I’ve had the idea for this story for a while now and it’s been percolating while I’ve read several books on pirates (hence, my dog being named Edward Thatch AKA Blackbeard the Cuddler) and worked on other projects. Then, when I needed a break from the main writing project I’ve been working on this year, and I finally watched the highly mediocre Pirates of the Caribbean 5: Dead Men Tell No Tales a couple months ago, this project said, “Hello! Come play with pirates, mermaids, and fashion.”

If you like Pirates of the Caribbean, The Princess Bride, and Project Runway, this trilogy is for you.

In this tale, our heroine, Mabel Sinclair becomes a pirate at seventeen in a matter involving a high society ball, a mermaid, and her scoundrel of a brother transforming into a toad (though, he is still one while in human form). Mabel embarks on an adventure that leads to outwitting merfolk, a forged marriage certificate, building a fashion empire, and convincing a handsome sailor named Antonio Cortez that his dream of becoming a tailor would be far better with her at his side, instead of the girl waiting for him at home.

This might just be the most ridiculous story of the already magically ridiculous Pippington Tales series.

Female-Driven King Arthur Retelling Epic Fantasy Series

brown concrete palace surrounded by body of water during daytime

My early, unpublished novels are more in the vein of epic fantasy, and my Star Wars and Lord of the Rings Loving heart always wanders back to thoughts of stories of sword fights and sorcery. This series allows me to explore that vein and use all the ridiculous amount of hours I’ve spent studying and researching the original Arthurian legends and other medieval mythology.

This has been my main project this year, beginning with world building during the spring and churning out novel after novel this summer, to the point where my sister who lives with me was relieved that I got distracted by pirates and mermaids so I’d talk about something else. I’ve completed the first four books, am stalled in the middle of the fifth book, and hope the series will be seven books long when finished.

The series begins with the question: What happened to Arthur’s mother, the High Queen?

Did she go demurely into exile? Die? Or did she pull a maneuver like many great queens of history and take power to preserve the kingdom?

The answer I’ve chosen is she holds onto power, and so begins a female-led* epic story of politics, sword fights, epic battles, demons, dragons, airships, all pushing toward the question of: Who should rule the kingdom?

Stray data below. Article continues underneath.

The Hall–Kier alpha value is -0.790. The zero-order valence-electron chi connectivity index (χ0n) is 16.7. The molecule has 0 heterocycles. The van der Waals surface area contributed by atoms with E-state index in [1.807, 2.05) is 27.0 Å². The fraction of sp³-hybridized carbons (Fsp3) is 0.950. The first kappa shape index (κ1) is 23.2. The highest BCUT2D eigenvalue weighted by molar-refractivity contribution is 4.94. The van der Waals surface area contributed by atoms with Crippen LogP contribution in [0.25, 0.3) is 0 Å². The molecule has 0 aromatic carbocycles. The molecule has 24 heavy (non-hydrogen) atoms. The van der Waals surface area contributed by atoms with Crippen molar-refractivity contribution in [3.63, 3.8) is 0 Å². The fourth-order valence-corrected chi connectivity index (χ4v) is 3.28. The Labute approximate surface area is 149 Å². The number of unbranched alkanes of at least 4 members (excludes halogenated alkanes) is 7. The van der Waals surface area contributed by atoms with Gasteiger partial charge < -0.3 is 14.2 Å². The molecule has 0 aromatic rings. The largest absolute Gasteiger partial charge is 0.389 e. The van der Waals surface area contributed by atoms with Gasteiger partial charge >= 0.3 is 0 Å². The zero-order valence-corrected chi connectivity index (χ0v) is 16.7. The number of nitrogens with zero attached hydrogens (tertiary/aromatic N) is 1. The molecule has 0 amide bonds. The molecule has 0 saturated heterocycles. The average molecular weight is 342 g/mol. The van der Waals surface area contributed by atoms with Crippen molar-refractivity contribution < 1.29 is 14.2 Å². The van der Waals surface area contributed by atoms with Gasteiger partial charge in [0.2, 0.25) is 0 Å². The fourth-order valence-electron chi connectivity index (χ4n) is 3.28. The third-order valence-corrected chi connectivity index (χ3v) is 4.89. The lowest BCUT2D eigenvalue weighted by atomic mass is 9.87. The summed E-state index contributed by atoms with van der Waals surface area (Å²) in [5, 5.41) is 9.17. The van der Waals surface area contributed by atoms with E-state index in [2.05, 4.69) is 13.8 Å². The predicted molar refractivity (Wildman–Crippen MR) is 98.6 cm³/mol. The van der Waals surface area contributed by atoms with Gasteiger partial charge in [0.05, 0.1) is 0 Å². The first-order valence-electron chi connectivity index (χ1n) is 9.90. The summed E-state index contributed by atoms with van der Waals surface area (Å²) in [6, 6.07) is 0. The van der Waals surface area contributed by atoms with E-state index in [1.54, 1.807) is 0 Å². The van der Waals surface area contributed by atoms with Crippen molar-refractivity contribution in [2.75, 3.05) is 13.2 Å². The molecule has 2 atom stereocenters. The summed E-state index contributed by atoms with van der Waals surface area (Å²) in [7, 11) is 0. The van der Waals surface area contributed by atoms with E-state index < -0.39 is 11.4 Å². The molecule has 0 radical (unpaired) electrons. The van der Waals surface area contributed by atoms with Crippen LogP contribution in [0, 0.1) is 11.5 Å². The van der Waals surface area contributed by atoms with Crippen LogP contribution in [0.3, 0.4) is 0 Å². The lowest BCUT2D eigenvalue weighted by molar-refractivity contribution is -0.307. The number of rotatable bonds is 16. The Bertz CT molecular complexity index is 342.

If you like Lord of the Rings, Brandon Sanderson’s works, or the politics of Game of Thrones without the R-rated content, you’ll like this one. This one leans more adult than The Pippington Tales, but remains PG-13.

*On a side note, yes, there are men in the story and they are fully-realized characters, as both heroes and villains. Arthur himself is still one of the main characters, along with the Knights of the Round Table. However, the women have rather run away with the story. For example, Guenivere informed me she comes from a line of magical female knights from a smaller kingdom and has giant snakes and dragons as part of her training before meeting Arthur.

(My favorite adaptation is the series Merlin because it takes most of the gross and depressing things and adapts it in a whimsical way.)

What’s Next in the Writing Process

So, what are you waiting for? I just need to:

  1. Conduct developmental/story/character edits for the second and third drafts – this has the most nebulous time-frame.
  2. Send to beta readers
  3. Edit based on feedback
  4. Send to a professional editor
  5. Go through edits
  6. Do a final proofread
  7. Get a cover
  8. Format
  9. Publish
  10. Convince y’all to buy the books

And not get distracted by any other ideas, like the Pippington Tales Beauty and the Beast retelling involving dragon racing that’s been poking at me for a while, and just got a lot more interesting if I throw in a minor character from the Pirate and the Mermaid’s Tailor story…

Readers:

  • How have you been doing during this strange year of pandemics and presidents?
  • What projects have you been working on?
  • What are your hopes for 2021?

2 thoughts on “My Epic Pandemic Writing Marathon

  1. I admire you for being able to keep your production up. Maybe you’re right, and it was an adrenaline survival rush. Myself, I really struggled to finish a novella I had started in late January. What usually takes me 3 months took 6. Then I couldn’t focus enough to get into revisions.

    Can’t wait to see any of your new stories!

    • I’ve been there and feel you on struggling to write. I’ve had super high-stress periods of my life that just squash my creative output.
      But, we keep pushing through and getting more books out.